Traditional sauerkraut is a lacto-fermented/cultured food made from cabbage that is absolutely fabulous for your health. A few of its many healthy attributes: it is high in probiotics that aid the digestive and immune systems, it contains all the enzymes inherent in raw foods, and it has lots of vitamin C.

Making sauerkraut at home is something I really enjoy. It’s too bad I somehow forgot about making sauerkraut when I planted my garden, and I have no homegrown cabbage…oh, well, there is always next year!

It is best to use organic cabbage; one head of cabbage will yield about 1 quart of homemade sauerkraut. You can use green or red cabbage (or a combination of the two). Though the cabbage I used in this recipe for making sauerkraut was not home-grown, it did come from a local CSA…

Traditional Sauerkraut Recipe

Ingredients:

*1 medium cabbage, cored and shredded (a food processor is great for this, but you could also do your shredding by hand)
*1 green apple, shredded- (optional, but I like the bit of sweetness this provides)
*1 tablespoon caraway seeds
*2 tablespoon Himalayan or sea salt (or use 1 tablespoon salt and 1 tablespoon homemade whey)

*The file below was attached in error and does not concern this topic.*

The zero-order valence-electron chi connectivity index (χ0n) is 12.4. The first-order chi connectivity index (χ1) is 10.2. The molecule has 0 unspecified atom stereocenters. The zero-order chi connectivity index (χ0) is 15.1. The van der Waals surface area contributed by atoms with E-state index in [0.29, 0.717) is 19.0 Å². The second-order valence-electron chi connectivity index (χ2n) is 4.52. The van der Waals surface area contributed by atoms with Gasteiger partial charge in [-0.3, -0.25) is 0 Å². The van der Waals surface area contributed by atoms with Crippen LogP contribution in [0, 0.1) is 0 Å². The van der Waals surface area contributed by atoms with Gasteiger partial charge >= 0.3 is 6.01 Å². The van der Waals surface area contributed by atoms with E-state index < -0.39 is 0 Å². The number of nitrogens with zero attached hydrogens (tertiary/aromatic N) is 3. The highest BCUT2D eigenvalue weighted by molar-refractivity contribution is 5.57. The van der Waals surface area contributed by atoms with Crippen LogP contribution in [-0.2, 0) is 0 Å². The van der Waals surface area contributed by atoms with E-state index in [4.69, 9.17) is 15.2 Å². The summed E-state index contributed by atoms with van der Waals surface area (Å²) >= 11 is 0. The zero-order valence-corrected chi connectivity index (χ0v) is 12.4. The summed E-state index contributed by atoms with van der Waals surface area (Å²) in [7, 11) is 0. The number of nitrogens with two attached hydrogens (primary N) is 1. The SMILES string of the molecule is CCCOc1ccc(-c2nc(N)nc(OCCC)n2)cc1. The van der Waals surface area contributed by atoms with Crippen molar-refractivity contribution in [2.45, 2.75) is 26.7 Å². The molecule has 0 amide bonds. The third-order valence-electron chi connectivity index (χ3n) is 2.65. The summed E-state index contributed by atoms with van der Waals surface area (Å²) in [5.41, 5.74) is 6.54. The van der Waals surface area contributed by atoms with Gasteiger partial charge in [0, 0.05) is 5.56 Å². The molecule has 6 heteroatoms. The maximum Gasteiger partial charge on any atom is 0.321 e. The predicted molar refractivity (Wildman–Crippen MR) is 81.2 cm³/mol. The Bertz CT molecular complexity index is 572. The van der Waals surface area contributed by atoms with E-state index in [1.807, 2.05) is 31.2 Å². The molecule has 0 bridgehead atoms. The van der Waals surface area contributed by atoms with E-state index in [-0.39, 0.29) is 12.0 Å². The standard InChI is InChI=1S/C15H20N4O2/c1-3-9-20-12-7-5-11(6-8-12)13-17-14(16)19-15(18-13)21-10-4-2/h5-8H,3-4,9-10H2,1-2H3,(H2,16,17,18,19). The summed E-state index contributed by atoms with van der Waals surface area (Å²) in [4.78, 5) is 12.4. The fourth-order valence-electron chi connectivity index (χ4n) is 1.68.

Directions:

1. In a large non-metal bowl, mix the cabbage with the caraway seeds, sea salt (and whey, if using). Allow to rest for 15-20 minutes so the cabbage wilts and a salty brine develops.

2. Spoon the cabbage into a quart-sized, wide-mouth mason jar, and as you do so, press down firmly with a pounder (the back of a wooden spoon will also do) until the juices come to the top of the cabbage. The top of the cabbage should be at least 1 inch below the top of the jar (this is because there will be some expansion while it is lacto-fermenting and you don't want it to overflow out of the jar).

3. Cover tightly and keep at room temperature for about three days before transferring to the refrigerator. You can eat your homemade lacto-fermented sauerkraut right away, but the flavor gets even better over time.

While there is nothing wrong with making sauerkraut in jars, if you find that you like making sauerkraut, you may want to invest in a larger crock dedicated to the process.

The Harsch Gairtopf Fermenting Crock Pot uses ceramic weight stones to eliminate all chance of mold. It also has a special water sealing system that allows fermentation gasses to escape without allowing air to enter. This allows you to make lots of healthy sauerkraut at once.

This post is linked to Sustainable Eats’ Lacto-fermentation Blog Carnival!

 

14 Comments

  1. 1

    Kelly Harris — June 30, 2009 @ 9:06 am

    I just discovered your website and it is wonderful! I am going to make my first batch of sauerkraut tomorrow after I go to the market. Today, I will be going through your blog to find more wonderful info.

  2. 2

    Teresa — March 5, 2010 @ 12:17 pm

    I have used your instructions several times now (w/o the caraway) and the kraut turns out perfect every time. The apple adds a wonderful taste!

    Thank you so much for sharing these easy instructions!

  3. 3

    drwinnie — March 5, 2010 @ 12:22 pm

    I’m so glad you like it Teresa!

  4. 4

    Pickled Cukes and Garlic Scapes | Healthy Green Kitchen — March 15, 2010 @ 9:28 am